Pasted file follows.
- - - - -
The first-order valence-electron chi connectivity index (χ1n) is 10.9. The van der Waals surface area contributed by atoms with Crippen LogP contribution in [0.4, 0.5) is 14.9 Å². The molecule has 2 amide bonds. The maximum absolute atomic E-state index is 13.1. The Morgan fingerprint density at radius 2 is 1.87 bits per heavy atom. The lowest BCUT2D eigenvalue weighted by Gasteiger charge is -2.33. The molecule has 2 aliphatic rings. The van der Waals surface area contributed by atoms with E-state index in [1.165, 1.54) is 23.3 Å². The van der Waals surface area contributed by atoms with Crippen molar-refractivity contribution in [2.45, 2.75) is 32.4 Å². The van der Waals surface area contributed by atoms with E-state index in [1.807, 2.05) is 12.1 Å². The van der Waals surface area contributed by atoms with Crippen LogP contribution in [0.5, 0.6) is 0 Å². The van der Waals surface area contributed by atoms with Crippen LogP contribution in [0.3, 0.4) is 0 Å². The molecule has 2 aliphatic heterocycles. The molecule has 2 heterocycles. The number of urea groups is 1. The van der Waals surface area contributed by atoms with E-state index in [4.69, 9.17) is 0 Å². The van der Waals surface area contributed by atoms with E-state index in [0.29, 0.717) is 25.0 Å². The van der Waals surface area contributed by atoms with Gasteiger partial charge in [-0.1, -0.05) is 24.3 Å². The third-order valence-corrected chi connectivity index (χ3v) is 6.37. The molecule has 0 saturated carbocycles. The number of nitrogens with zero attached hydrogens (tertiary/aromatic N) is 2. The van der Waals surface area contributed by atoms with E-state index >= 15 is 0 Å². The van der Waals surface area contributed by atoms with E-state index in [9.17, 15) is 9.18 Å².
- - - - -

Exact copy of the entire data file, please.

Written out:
The first-order valence-electron chi connectivity index (χ1n) is 10.9. The van der Waals surface area contributed by atoms with Crippen LogP contribution in [0.4, 0.5) is 14.9 Å². The molecule has 2 amide bonds. The maximum absolute atomic E-state index is 13.1. The Morgan fingerprint density at radius 2 is 1.87 bits per heavy atom. The lowest BCUT2D eigenvalue weighted by Gasteiger charge is -2.33. The molecule has 2 aliphatic rings. The van der Waals surface area contributed by atoms with E-state index in [1.165, 1.54) is 23.3 Å². The van der Waals surface area contributed by atoms with Crippen molar-refractivity contribution in [2.45, 2.75) is 32.4 Å². The van der Waals surface area contributed by atoms with E-state index in [1.807, 2.05) is 12.1 Å². The van der Waals surface area contributed by atoms with Crippen LogP contribution in [0.5, 0.6) is 0 Å². The van der Waals surface area contributed by atoms with Crippen LogP contribution in [0.3, 0.4) is 0 Å². The molecule has 2 aliphatic heterocycles. The molecule has 2 heterocycles. The number of urea groups is 1. The van der Waals surface area contributed by atoms with E-state index in [4.69, 9.17) is 0 Å². The van der Waals surface area contributed by atoms with E-state index in [0.29, 0.717) is 25.0 Å². The van der Waals surface area contributed by atoms with Gasteiger partial charge in [-0.1, -0.05) is 24.3 Å². The third-order valence-corrected chi connectivity index (χ3v) is 6.37. The molecule has 0 saturated carbocycles. The number of nitrogens with zero attached hydrogens (tertiary/aromatic N) is 2. The van der Waals surface area contributed by atoms with E-state index >= 15 is 0 Å². The van der Waals surface area contributed by atoms with E-state index in [9.17, 15) is 9.18 Å².